Baptists and the American Civil War: March 13, 1864

Fort Marion, St. Augustine, occupied by Union troops. Photo by Samual A. Cooley

Fort Marion, St. Augustine, occupied by Union troops. Photo by Samual A. Cooley

Prior to the war St. Augustine, Florida, a heavily Catholic town named after the fourth century bishop, St. Augustine of Hippo, served as a slave trade center of the Southeast. Augustin Verot, Catholic vicar apostolic of Florida, was as passionate a defender of slavery as were Baptist leaders of the South. His January 4, 1861 sermon, “Slavery and Abolitionism” was printed and distributed throughout the Confederacy, becoming a popular pro-slavery tract.

A Union naval offensive against the state’s coastal towns led to the capture of the city on March 11, 1862. The local slave trade thus eliminated by U.S. forces, enslaved blacks were freed while St. Augustine’s white citizens found themselves cut off from the rest of the Confederacy.

The day following the capture of St. Augustine, Jacksonville also fell to Union forces. The occupation of the two key north Florida cities quickly changed the Baptist landscape of St. Augustine.

Florida black evangelist Ivey (or Ivy) Barnes seized the moment to minister to newly-freed slaves. From his home in Jacksonville, Barnes traveled back and forth to St. Augustine, leading church meetings in the home of Deacon John Newnan. The gatherings were initially small affairs, impeded by the cautious movements of freedmen as the presence of Union forces in north Florida did not go unchallenged by Confederates.

Eventually the gatherings in Newnan’s home led to the formation of a Sunday School led by Hammie Williams. Of the ten children initially enrolled, seven were Catholic. Some 400 black Catholics lived in the city.

Today, the success of the Sunday School leads to the founding of St. Augustine’s First Baptist Church.

Evidencing his long-time leadership among the city’s black Baptists, Rev. Ivey Barnes is called as the church’s first pastor. The congregation continues meeting in member’s homes until acquiring a lot on the corner of St. Francis and St. Benedict streets. The first meeting house is later constructed, a simple wooden building.

Despite a continuing war-time Union presence in north Florida, life for blacks, both slave and free, during the war is filled with uncertainty. Following the surrender of Confederate General Robert E. Lee on April 9, 1865 at Appomattox, Virginia, Abraham Lincoln’s January 1, 1863 Emancipation Proclamation is read to blacks assembled in Tallahassee, to the west of St. Augustine, on May 20. Many of those listening first learn of their freedom.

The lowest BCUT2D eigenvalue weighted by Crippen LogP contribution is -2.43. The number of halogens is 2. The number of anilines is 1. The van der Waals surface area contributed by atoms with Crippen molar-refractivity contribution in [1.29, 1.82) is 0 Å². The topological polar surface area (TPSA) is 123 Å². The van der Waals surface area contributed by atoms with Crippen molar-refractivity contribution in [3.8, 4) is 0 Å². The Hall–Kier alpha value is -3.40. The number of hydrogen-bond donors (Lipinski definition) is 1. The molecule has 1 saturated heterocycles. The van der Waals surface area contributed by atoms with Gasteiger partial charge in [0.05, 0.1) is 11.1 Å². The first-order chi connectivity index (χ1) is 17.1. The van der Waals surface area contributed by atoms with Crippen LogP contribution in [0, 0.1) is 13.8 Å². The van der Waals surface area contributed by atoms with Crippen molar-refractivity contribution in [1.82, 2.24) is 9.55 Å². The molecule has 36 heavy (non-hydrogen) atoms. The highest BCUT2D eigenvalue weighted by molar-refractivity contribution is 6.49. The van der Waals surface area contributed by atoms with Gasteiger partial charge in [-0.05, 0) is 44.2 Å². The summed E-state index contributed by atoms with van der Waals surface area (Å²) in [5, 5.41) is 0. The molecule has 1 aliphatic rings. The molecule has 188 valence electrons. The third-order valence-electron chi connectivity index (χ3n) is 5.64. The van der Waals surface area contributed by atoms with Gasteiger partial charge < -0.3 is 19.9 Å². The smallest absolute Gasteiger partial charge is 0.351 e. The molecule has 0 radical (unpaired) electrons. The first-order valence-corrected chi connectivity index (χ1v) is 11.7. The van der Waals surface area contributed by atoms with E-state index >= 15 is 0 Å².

While freed by law, many years of racial oppression lie ahead for blacks in Florida. Nonetheless, many generations of north Florida’s black citizens celebrate May 20 as Emancipation Day.

Following the war more black-only Baptist congregations are established. Freedmen have little interest in staying in the white-led, previously desegregated, churches. Their presence in such congregations had at times been compelled and always included restrictions. Now, white supremacy remains despite the abolition of slavery. Separating into their own congregations is the only way to ensure true freedom.

Conversely, white Baptists and other Christians seemingly want nothing to do with the black Christians who had previously worshiped with them, their separatist views exceeding those of blacks. On January 15, 1866 the state of Florida passes a law prohibiting blacks from assembling with whites in church houses and other venues. In the post-war struggle for life and liberty, black churches soon become centers of African American spiritual freedom as well as social, cultural and political advancement.

Not until 1872 does the First Baptist Church construct its first permanent meeting house, a building that yet remains and is listed on the National Register of Historical Places.

Sources: Robert T. Hall, “‘Yonder Come Day:’ Religious Dimension of the Transition from Slavery to Freedom in Florida,” Florida Historical Quarterly, Vol. 65 No. 4, April 1987, pp. 411-432 (link); “First Union Occupation of Jacksonville, March-April 1862″ at the Civil War Jacksonville website (link); “St. Augustine in the Civil War, 1861-1865,” Dr. Bronson Tours (link); “First Baptist Church, Lincolnville Historic District, St. Augustine, FL” Historical Marker, Waymarking (link)